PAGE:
I recently was elected as a new member of the Federation of Defense and Corporate Counsel (FDCC) and last week I attended my first annual meeting of that organization.  One of the presentations was by two former senior military officers from Afterburner, a consulting company that teaches businesses and professionals how they can potentially use insights from the military to improve how they do business.  Here are a few things I gleaned from the Afterburner presentation that could be helpful in defending class actions and other complex litigation:

  • Clearly Define Your Mission:  Often in litigation the end game is not clearly defined.  Defense counsel and the client simply go through the motions of responding to the complaint, responding to discovery, etc., without defining what the real goal is, such as settling the case for under X dollars, or obtaining a favorable ruling on summary judgment without spending more than Y dollars on attorneys’ fees, or taking the case to trial and obtaining a defense verdict.  Of course, sometimes it’s hard to determine what the end game is early in the case, and the mission can evolve or change, but there are plenty of cases where it should be possible to develop a  more specific mission early on.  The team of lawyers and paralegals (both outside and in-house) may benefit from a more clearly-defined mission established as early as reasonably possible.  The team can then develop a plan to achieve the specific goal(s) and plan for how to deal with contingencies that could derail the plan or prevent achieving the goal(s).
  • Think Thoroughly About the Potential Opposition Positions and Court’s Approaches:  In military terminology this is identifying the “threats” to your “mission.”  Set aside time to think thoroughly about what positions the other side might take and how you would respond to them.  Include all team members in identifying the potential positions the opposition might take.  This is typically done in litigation, but not always in a systematic way, and not always early on, or as a team.  As a military analogy, think about the planning that must have gone into the raid on Osama Bin Laden’s compound.  By thoroughly identifying and planning for all sorts of contingencies before the operation, every member of the team probably knew what to do if faced with making a difficult split-second decision.  This type of approach is also important in preparing for what questions the court may have or how the court might look at an issue differently.  One thing I find helpful in preparing for an important oral argument is setting aside time to read through the briefs again as if I were the judge, write out a list of all the difficult questions I can think of, and then write out proposed answers or bullet points that would form the basis of answers.  I then typically run this document by others on the team and also sometimes run it by a lawyer who knows nothing about the case, asking them to identify both new questions that I have not come up with and weaknesses in proposed answers.  It feels good (and impresses your client) when nearly every question you get from the court is one you have anticipated and prepared for, or a slight variation thereof.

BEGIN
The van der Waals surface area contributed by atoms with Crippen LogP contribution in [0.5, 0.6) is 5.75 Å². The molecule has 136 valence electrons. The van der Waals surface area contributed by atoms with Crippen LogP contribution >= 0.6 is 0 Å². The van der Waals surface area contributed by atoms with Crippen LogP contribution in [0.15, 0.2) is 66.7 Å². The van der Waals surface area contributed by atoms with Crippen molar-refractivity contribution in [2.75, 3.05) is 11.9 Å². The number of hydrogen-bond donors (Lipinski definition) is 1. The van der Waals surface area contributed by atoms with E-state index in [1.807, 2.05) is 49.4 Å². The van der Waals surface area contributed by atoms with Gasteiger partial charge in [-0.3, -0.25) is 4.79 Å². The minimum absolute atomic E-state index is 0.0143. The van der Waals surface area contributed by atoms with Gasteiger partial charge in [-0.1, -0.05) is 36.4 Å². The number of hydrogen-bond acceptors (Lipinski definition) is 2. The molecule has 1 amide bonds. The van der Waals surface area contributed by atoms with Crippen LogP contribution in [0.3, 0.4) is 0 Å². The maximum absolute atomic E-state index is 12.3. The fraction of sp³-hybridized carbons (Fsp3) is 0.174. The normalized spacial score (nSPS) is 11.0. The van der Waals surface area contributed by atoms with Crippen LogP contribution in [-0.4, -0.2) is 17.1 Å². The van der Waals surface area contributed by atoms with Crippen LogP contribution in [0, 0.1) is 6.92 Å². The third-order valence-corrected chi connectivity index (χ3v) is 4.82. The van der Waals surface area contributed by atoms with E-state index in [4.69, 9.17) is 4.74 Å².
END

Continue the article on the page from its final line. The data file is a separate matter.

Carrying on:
• “Red Team” Your Proposed Strategy:  When you have come up with a proposed strategy for the case or a portion thereof, present it to a few lawyers (outside and/or in-house counsel) who are not involved in your case.  Encourage them to identify issues or potential strategies that might not have been considered.  It is important that this be done in a “nameless” and “rankless” manner so that no one feels hesitant about criticizing an idea or strategy that may have been developed by their “boss” or someone more senior in the law firm or company, or by the client.  This is sometimes done in litigation (such as when you do a moot court for an important argument), but often not in any systematic or regular way.  The senior lawyer on the team needs to establish upfront the “nameless” and “rankless” setting in order for this to work well. 
  • Use Debriefing:   After significant events in the course of litigation (such as an important deposition, oral argument, court decision, mediation, etc.), schedule time for a brief meeting with the litigation team to discuss what came up that was unanticipated but might have been anticipated, what could have been done better, and lessons learned for the future of the case or for future cases.  Again, it is important that this be done in a “nameless” and “rankless” format.  Junior lawyers should not hold back in expressing their thoughts for fear that they will offend a senior lawyer, and the lawyer who took the lead should try to be critical of his or her own work.  The client should be involved in this as well and freely express his or her thoughts.  The idea here is that while we all try to achieve perfection, no piece of work is perfect and only by doing this kind of debriefing can we get as close to possible to perfection.  The military analogy that Afterburner gave for this was that the Blue Angels do this kind of debriefing after every show they put on, despite the fact that they have done thousands of them and to the ordinary observer every show looks near-perfect.
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Photo of Wystan Ackerman Wystan Ackerman

I am a partner at the law firm of Robinson+Cole in Hartford, Connecticut, USA.  My contact information is on the contact page of my blog.  I really enjoy receiving questions, comments, suggestions and even criticism from readers.  So please e-mail me if you…